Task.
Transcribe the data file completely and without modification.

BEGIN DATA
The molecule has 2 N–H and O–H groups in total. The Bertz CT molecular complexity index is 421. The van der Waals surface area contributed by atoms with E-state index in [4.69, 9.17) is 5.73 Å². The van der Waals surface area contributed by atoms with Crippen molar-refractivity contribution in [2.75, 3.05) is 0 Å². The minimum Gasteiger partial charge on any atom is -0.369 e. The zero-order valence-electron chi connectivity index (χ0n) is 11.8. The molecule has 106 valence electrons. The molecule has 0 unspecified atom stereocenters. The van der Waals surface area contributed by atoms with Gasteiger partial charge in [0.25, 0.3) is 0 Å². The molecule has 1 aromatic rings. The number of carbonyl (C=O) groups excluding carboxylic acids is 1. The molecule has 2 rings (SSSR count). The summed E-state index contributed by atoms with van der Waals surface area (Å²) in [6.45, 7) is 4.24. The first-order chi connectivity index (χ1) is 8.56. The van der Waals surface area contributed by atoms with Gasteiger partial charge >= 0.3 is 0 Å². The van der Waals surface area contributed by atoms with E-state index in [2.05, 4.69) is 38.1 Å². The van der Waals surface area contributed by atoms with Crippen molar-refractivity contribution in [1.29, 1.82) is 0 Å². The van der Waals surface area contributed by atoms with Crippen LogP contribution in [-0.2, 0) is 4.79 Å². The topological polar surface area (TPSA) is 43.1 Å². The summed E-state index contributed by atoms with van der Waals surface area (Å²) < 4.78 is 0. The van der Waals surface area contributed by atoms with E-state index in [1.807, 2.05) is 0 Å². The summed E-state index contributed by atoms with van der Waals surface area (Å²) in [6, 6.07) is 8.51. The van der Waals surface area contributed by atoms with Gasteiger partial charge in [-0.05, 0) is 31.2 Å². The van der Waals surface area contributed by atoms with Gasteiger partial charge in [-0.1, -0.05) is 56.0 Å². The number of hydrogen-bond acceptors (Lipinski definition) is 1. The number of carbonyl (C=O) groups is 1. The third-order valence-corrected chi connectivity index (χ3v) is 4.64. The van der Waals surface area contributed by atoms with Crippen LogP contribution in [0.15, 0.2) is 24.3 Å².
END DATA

The molecule has 2 N–H and O–H groups in total. The Bertz CT molecular complexity index is 421. The van der Waals surface area contributed by atoms with E-state index in [4.69, 9.17) is 5.73 Å². The van der Waals surface area contributed by atoms with Crippen molar-refractivity contribution in [2.75, 3.05) is 0 Å². The minimum Gasteiger partial charge on any atom is -0.369 e. The zero-order valence-electron chi connectivity index (χ0n) is 11.8. The molecule has 106 valence electrons. The molecule has 0 unspecified atom stereocenters. The van der Waals surface area contributed by atoms with Gasteiger partial charge in [0.25, 0.3) is 0 Å². The molecule has 1 aromatic rings. The number of carbonyl (C=O) groups excluding carboxylic acids is 1. The molecule has 2 rings (SSSR count). The summed E-state index contributed by atoms with van der Waals surface area (Å²) in [6.45, 7) is 4.24. The first-order chi connectivity index (χ1) is 8.56. The van der Waals surface area contributed by atoms with Gasteiger partial charge >= 0.3 is 0 Å². The van der Waals surface area contributed by atoms with E-state index in [2.05, 4.69) is 38.1 Å². The van der Waals surface area contributed by atoms with Crippen molar-refractivity contribution in [1.29, 1.82) is 0 Å². The van der Waals surface area contributed by atoms with Crippen LogP contribution in [-0.2, 0) is 4.79 Å². The topological polar surface area (TPSA) is 43.1 Å². The summed E-state index contributed by atoms with van der Waals surface area (Å²) < 4.78 is 0. The van der Waals surface area contributed by atoms with E-state index in [1.807, 2.05) is 0 Å². The summed E-state index contributed by atoms with van der Waals surface area (Å²) in [6, 6.07) is 8.51. The van der Waals surface area contributed by atoms with Gasteiger partial charge in [-0.05, 0) is 31.2 Å². The van der Waals surface area contributed by atoms with Gasteiger partial charge in [-0.1, -0.05) is 56.0 Å². The number of hydrogen-bond acceptors (Lipinski definition) is 1. The number of carbonyl (C=O) groups is 1. The third-order valence-corrected chi connectivity index (χ3v) is 4.64. The van der Waals surface area contributed by atoms with Crippen LogP contribution in [0.15, 0.2) is 24.3 Å².